Calgary Herald/CanWest News Service/with a file from Jack Aubry (Ottawa Citizen)

Credit: CanWest News Service; Ottawa Citizen

June 3, 2005: Stronach denies defection anything like Grewal's power play

Stronach denies defection anything like Grewal's power play
Anne Dawson. CanWest News. Don Mills, Ont.: Jun 3, 2005. pg. 1

OTTAWA - New Human Resources Minister Belinda Stronach said her defection to the government was nothing like the murky negotiations between Tory MP Gurmant Grewal and the Liberals _ she did not record her talks and her decision was based on "fate and circumstance."

Stronach, in her first interview since the furor over the Grewal tapes, said she did not do any negotiations with Prime Minister Paul Martin or his chief of staff Tim Murphy.

Rather, it was former Ontario premier David Peterson, an old friend, who talked to Murphy, suggesting possibilities that might interest her. She admitted she phoned Peterson the day after running into him at a dinner a few days before she defected to tell her how unhappy she was in the Conservative party and what a "gut-wrenching decision" she faced in last month's budget vote.

She said she did not even speak with Murphy until just hours before she met Martin at 24 Sussex Dr., although Peterson had told her through his discussions with Murphy that the Liberals were interested in having her play a significant role in democratic renewal and human resources development.

"David then went and spoke (to) Tim, yes. You'll have to ask him about the details though. I didn't tape the conversation," said Stronach, perched in her newly decorated office in the Justice Building near Parliament Hill. "He came back and said yes ... there's a positive interest in you serving in this capacity and then it flowed."

Stronach's surprise defection stunned political players and observers two weeks ago. She has been labelled a hero by some, a traitor by others, and a whore and a prostitute by some of her former Tory colleagues. The move was considered a huge coup for the Liberals, who were destined to be toppled without her on side, and is now being looked at as the template for how the Liberals may have approached Grewal to seek his support as well.

Stronach said her jump to the Liberals was based on "principle" and has no similarities whatsoever to Grewal's negotiations. Like Stronach, Grewal also had a third party broker in his dealings with the Liberals, but Stronach said she really knows nothing about what went down with him because she has been too busy concentrating on learning about employment insurance.

"They are absolutely not connected in any way. Mine is a question of fate and circumstance and based on principle. I had to make a very difficult decision in the lead up to the vote. I did not feel comfortable bringing down the government lining up with the Bloc when the only winner at the end of the day would have been the Bloc."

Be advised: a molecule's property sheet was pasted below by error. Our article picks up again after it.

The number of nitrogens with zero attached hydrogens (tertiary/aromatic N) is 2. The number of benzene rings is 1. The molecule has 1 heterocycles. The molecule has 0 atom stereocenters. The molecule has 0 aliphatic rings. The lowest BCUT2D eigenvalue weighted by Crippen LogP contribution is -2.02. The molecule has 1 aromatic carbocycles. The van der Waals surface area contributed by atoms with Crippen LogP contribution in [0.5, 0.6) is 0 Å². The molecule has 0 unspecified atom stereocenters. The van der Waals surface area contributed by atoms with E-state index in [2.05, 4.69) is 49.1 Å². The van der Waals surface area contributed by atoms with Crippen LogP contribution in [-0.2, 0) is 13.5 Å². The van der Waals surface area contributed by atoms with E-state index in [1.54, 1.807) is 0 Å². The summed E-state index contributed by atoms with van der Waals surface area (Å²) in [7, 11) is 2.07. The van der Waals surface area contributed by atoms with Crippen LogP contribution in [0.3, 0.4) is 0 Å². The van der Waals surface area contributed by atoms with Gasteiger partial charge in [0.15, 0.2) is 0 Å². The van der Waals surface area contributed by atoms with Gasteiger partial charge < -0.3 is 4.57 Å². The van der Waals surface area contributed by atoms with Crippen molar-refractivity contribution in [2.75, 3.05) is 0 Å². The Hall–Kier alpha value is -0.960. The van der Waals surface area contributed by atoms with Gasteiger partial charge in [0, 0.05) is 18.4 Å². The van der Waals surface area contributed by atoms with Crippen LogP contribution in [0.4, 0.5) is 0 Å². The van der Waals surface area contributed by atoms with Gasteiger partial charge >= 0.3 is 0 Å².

Stronach _ who was CEO at her family's giant autoparts company Magna International Inc., led a global restructuring of the human resources department _ told Peterson about her desire to bring about democratic renewal because her brief experience in politics taught her the "system doesn't work."

"(Peterson) said: `Look, would you serve in another capacity?' and I said yes I would and my interest lies in democratic renewal. The system doesn't work," said Stronach.

Peterson spoke to Murphy and that is when he returned to tell her the Liberals were interested in having her play the two roles.

Stronach said it was only at dinner that Martin brought up the idea that she could assist the government in implementing the Gomery recommendations.

The Gomery role "falls under democratic renewal," she said.

"When I went and saw (Martin) Monday night, he said: `Look, are you serious about democratic renewal?' and he said: `Look, yes, I'm serious about doing this and you would have the authority to make sure that the Gomery recommendations get implemented."'

"So there was no negotiating with the prime minister. It was not that at all," insisted Stronach.

Stronach, 39, conceded it has been a tough few weeks given the pressure she faced in the lead up to the vote, the negotiations with the Liberals and a sick daughter who was rushed to hospital to have her appendix removed, following Stronach's defection.

Stronach became uncomfortable Thursday at the mere mention of her former boyfriend, Tory deputy leader Peter MacKay.

"We have an OK relationship," she insisted. But quickly added: "I'm not going to comment on the personal side. I'm not going to go there."

Stronach said she consulted one other very important person before making her decision to jump ship, although she corrected a reporter who labeled the move as such saying she prefers to call her move "joining the Liberals." She spoke to her father, Frank Stronach, founder of Magna, one of the richest men in Canada, and a former failed candidate for the federal Liberals.

"I talked to him Sunday, yes. He said, `Look, do what you think is right.' He might give me his best advice and at the end of the day, he knows I'll make my own decisions and he'll support that."

CanWest News Service